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Filed under: 2012 • New Hampshire • Ron Paul
soundoff (80 Responses)
  1. Sniffit

    "The laws certainly should be useful as proactive avoidance of immenent danger as in the case of driving while using a cell phone just as there are laws against driving while drunk and driving 100 mph in a school zone at 3:30 in the afternoon."

    Don't you fret your pretty little conservative bobblehead, my friend. Rondroid has the answer to that too: get rid of all the schools.

    December 14, 2011 05:36 pm at 5:36 pm |
  2. Sniffit

    "The laws certainly should be useful as proactive avoidance of immenent danger as in the case of driving while using a cell phone just as there are laws against driving while drunk and driving 100 mph in a school zone at 3:30 in the afternoon."

    Don't you fret your pretty little conservative bobblehead, my friend. Rondroid has the answer to that too: get rid of all the schools. He's not just knit picking...he wants to unravel the WHOLE sweater.

    December 14, 2011 05:37 pm at 5:37 pm |
  3. Brent

    Man, the anti-Ron-Paul ideologues are on here, just spouting off nonsense. It doesn't matter what he ACTUALLY says, the people who have decided he's an anarchist are going to twist his words and reply as if he said, "Government is evil, and we should get rid of all government." The problem is that's NOT what he said. All laws and regulations concerning driving are made at the state and local level, and that even includes interstate speed limits (though the federal government exerts influence with highway funding bills). What he said was that the FEDERAL GOVERNMENT shouldn't be getting involved in a nationwide ban on cell phone use while driving, and that's true. Many states are issuing bans on such behavior now, and there's no reason for a nationwide ban when the states are taking appropriate action. It's also VERY interesting to note that the built-in systems wouldn't be made illegal, even though they are every bit as distracting and dangerous as any other hands-free devices.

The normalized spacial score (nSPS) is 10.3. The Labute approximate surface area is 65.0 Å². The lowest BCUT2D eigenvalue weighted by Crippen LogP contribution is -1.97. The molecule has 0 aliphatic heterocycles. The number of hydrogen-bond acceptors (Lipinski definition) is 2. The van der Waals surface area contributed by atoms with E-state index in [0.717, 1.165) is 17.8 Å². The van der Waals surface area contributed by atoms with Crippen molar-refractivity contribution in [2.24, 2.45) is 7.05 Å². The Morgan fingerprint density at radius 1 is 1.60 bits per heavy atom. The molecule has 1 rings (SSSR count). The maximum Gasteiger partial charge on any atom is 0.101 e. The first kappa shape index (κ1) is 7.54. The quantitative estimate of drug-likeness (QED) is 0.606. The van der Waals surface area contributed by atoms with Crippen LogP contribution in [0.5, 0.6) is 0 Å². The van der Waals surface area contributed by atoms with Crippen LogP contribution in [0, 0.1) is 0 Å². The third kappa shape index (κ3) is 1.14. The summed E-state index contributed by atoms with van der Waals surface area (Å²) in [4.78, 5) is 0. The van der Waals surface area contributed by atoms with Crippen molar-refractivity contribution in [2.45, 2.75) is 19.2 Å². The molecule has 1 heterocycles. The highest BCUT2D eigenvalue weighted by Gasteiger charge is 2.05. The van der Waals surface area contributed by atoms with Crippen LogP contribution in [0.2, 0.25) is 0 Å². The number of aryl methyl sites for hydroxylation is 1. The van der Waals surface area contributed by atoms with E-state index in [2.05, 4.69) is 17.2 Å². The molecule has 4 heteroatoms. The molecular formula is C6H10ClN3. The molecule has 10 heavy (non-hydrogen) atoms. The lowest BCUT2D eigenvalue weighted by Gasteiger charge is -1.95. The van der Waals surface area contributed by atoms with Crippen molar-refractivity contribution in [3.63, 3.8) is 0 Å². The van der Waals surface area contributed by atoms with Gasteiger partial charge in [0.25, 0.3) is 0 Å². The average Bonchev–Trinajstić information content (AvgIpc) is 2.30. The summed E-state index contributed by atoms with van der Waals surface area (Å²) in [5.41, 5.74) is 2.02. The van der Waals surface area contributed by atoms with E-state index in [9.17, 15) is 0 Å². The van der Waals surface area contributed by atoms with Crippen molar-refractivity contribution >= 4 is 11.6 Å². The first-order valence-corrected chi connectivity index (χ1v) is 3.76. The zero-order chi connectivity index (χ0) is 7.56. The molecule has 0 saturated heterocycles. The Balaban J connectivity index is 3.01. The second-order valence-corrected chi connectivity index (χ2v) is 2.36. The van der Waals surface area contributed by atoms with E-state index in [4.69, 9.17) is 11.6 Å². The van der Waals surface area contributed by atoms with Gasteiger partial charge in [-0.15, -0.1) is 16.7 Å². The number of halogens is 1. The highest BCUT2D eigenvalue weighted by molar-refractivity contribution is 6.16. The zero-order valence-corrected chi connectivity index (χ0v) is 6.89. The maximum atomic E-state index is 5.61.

December 14, 2011 05:37 pm at 5:37 pm |
  4. DDanny1

    Paul's nirvana of no government interference would work great. If everyone was honest. But their not. When he was growing up letting free market forces weed out the inept and dishonest was successful. You were in a town or area with 2 butchers. If one was pushing down on the scale too much, or had bad meat, you went to the other butcher. Now you have foreign countries that would not hesitate to use some disinfectant on a container full of tainted meat, ship it out and either deny everything or disappear. In the meantime you have a couple dozen very young and very old people dead.

    December 14, 2011 05:40 pm at 5:40 pm |
  5. Newturd

    Another Ron Paul article another outlash of calling him crazy. WHY? Were the founding fathers crazy? They didn't beleive in premptive war, they had a nonintiventialist approach to foreign policy. Why is that idea crazy now????

    IF China had a military base in Ohio, and their troops were patrolling America's streets, killing our inocent people, telling Americans what to do and how to do it, you don't think there would be a group of citizens that would take up arms and defend America? That outrage those Americans would have is the same outrage that Arab people have now. They don't hate us because we are free and prosperous (that is actually absurd), they hate us because we have troops in their land, we are bombing their land!!! Wake up America, the Iraq "War" and the Afgan "war" is about MONEY, OIL. There were no WMD, they weren't a threat to USA. No wonder the whole region hates us. We need to bring the troops home and protect OUR country and stay out of other countries business.

    December 14, 2011 05:43 pm at 5:43 pm |